that, like it or not, in the way we conduct our inner and outer
lives, each of us is in fact always having an effect on the whole.

Add to that the reality that we are evolving beings living in an
evolving universe, that we are all part of a grand, cosmic
evolutionary process, and the question of our obligation to the
whole starts to cut close to the bone.

To reframe my earlier question: What would you do if you realized
that the entire human endeavor, the evolution of consciousness
itself, depended on your willingness to evolve your own

How would it affect the choices you make every day if you knew that
those choices were, in a very real sense, either contributing to
the evolution of the whole or holding it back?

At this time when it seems that our very future depends on our
willingness to evolve as a species, would you have any choice but
to act in alignment with the greatest evolutionary good?

The point I’m trying to make is that when we take a closer look at
what spiritual transformation is actually for, it quickly becomes
clear that the path of awakening is not primarily about freeing
ourselves from suffering and securing our own happiness.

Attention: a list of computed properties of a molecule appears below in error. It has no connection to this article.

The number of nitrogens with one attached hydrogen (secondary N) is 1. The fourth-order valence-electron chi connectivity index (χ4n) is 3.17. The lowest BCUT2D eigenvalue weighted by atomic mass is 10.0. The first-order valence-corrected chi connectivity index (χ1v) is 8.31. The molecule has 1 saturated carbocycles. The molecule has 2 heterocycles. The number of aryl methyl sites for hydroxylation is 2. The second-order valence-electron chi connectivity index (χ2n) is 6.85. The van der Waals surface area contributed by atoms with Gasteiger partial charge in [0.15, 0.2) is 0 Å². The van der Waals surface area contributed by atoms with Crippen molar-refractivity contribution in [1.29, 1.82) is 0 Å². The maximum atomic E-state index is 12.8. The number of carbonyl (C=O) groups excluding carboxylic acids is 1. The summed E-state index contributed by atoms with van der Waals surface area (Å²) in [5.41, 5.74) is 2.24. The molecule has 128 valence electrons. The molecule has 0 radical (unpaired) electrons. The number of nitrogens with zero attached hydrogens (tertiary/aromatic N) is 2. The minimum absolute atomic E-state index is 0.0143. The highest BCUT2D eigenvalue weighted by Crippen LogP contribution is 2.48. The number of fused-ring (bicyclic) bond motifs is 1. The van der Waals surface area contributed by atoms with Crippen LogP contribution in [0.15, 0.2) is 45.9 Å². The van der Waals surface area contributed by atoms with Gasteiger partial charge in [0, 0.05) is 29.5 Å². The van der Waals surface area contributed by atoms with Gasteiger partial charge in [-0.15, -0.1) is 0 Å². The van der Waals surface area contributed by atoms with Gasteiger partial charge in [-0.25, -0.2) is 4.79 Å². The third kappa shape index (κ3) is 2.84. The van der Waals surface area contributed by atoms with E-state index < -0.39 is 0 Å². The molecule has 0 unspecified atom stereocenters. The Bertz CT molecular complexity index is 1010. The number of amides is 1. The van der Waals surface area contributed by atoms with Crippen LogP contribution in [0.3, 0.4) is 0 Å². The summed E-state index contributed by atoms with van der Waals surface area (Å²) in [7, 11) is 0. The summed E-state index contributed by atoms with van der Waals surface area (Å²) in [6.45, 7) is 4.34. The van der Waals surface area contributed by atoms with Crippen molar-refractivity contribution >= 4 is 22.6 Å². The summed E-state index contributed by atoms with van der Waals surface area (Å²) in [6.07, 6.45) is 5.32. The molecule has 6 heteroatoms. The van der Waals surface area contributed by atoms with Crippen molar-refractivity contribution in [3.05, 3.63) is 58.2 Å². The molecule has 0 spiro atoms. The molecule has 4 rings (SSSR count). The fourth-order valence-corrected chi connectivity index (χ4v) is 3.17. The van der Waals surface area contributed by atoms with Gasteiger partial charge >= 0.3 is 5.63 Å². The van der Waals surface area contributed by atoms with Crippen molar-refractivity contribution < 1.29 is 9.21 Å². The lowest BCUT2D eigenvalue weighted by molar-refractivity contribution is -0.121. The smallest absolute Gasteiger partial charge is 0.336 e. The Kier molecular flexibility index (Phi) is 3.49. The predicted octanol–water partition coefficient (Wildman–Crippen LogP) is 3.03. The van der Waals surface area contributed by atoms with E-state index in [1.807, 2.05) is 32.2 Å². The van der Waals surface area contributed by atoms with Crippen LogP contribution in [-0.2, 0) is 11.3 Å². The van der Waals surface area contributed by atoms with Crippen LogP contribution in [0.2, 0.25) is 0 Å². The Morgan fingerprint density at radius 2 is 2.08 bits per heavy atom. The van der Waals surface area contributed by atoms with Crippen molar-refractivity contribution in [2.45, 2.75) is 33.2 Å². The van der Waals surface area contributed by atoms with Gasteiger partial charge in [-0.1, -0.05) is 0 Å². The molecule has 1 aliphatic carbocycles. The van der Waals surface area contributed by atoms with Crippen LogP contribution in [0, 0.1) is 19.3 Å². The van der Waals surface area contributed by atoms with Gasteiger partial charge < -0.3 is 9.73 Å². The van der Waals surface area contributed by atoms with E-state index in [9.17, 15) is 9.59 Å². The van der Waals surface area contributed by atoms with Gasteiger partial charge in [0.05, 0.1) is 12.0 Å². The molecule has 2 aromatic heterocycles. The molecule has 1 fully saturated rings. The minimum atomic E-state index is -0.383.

Sure, that’s a nice by-product. But, as long as that’s all we’re
seeking, we probably won’t get very far.

Where the spiritual path really begins to get interesting is when
we recognize that transforming ourselves in the deepest possible
way is in fact an evolutionary imperative with profound
consequences far beyond ourselves.

When we begin to embrace the fact that our lives really are not our
own to do with as we please, that in everything we do, we are in
fact accountable to the Whole, something truly miraculous begins to

Faced with the palpable responsibility to transform for a greater
good, we find that we suddenly have access to a seemingly infinite
source of energy, intention, passion and courage to confront
whatever challenges present themselves on our path.

What’s more, all of the personal issues and problems, all of the
fears and doubts and resistances that once seemed so insurmountable
begin to seem a lot less significant.

Why? Because our attention is now captivated by something much
bigger than ourselves.

Ignited by a noble calling to participate in the grand adventure of
conscious evolution, we find we no longer have time to worry about

And in this freedom from self-concern, before long we
discover that the deep inner peace and joy we were seeking all
along has become the very ground we are walking on.


When I was reading this it occurred to me that the greatest example of this is in the life and death of Jesus of Nazareth. He lived and acted for a much bigger cause than himself. And in this big big context, maybe he didn’t die for our sins but maybe he lived the way he lived (and hence died the way he died- with inner peace and forgiveness) as an example to us of how we can endeavor to live. Not so we will be happy and fulfilled but so we will do our divine part in the ongoing evolutionary consciousness.